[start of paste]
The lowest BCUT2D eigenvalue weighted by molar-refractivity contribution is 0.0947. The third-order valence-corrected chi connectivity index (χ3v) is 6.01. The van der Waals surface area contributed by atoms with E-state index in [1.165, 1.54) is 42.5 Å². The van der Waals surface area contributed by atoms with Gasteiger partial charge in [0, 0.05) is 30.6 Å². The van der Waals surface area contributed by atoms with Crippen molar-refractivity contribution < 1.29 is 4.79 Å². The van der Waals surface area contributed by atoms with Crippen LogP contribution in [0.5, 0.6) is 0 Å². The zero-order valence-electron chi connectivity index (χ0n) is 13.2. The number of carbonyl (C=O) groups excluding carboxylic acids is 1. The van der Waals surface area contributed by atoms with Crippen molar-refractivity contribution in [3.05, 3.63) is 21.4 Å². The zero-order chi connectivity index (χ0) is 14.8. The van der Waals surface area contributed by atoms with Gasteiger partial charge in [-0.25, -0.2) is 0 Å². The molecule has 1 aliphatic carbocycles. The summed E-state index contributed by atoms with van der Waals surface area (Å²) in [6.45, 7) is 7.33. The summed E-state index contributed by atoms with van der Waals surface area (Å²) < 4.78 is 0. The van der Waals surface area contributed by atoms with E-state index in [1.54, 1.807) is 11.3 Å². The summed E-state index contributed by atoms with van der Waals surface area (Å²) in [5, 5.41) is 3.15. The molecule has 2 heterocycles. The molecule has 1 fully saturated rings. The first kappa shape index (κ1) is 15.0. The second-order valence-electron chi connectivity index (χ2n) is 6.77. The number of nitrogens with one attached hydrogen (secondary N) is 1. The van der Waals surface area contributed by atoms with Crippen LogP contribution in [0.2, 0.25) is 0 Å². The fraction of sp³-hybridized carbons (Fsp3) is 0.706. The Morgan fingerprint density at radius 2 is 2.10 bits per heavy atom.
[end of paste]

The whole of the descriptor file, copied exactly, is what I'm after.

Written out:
The lowest BCUT2D eigenvalue weighted by molar-refractivity contribution is 0.0947. The third-order valence-corrected chi connectivity index (χ3v) is 6.01. The van der Waals surface area contributed by atoms with E-state index in [1.165, 1.54) is 42.5 Å². The van der Waals surface area contributed by atoms with Gasteiger partial charge in [0, 0.05) is 30.6 Å². The van der Waals surface area contributed by atoms with Crippen molar-refractivity contribution < 1.29 is 4.79 Å². The van der Waals surface area contributed by atoms with Crippen LogP contribution in [0.5, 0.6) is 0 Å². The zero-order valence-electron chi connectivity index (χ0n) is 13.2. The number of carbonyl (C=O) groups excluding carboxylic acids is 1. The van der Waals surface area contributed by atoms with Crippen molar-refractivity contribution in [3.05, 3.63) is 21.4 Å². The zero-order chi connectivity index (χ0) is 14.8. The van der Waals surface area contributed by atoms with Gasteiger partial charge in [-0.25, -0.2) is 0 Å². The molecule has 1 aliphatic carbocycles. The summed E-state index contributed by atoms with van der Waals surface area (Å²) in [6.45, 7) is 7.33. The summed E-state index contributed by atoms with van der Waals surface area (Å²) < 4.78 is 0. The van der Waals surface area contributed by atoms with E-state index in [1.54, 1.807) is 11.3 Å². The summed E-state index contributed by atoms with van der Waals surface area (Å²) in [5, 5.41) is 3.15. The molecule has 2 heterocycles. The molecule has 1 fully saturated rings. The first kappa shape index (κ1) is 15.0. The second-order valence-electron chi connectivity index (χ2n) is 6.77. The number of nitrogens with one attached hydrogen (secondary N) is 1. The van der Waals surface area contributed by atoms with Crippen LogP contribution in [0.2, 0.25) is 0 Å². The fraction of sp³-hybridized carbons (Fsp3) is 0.706. The Morgan fingerprint density at radius 2 is 2.10 bits per heavy atom.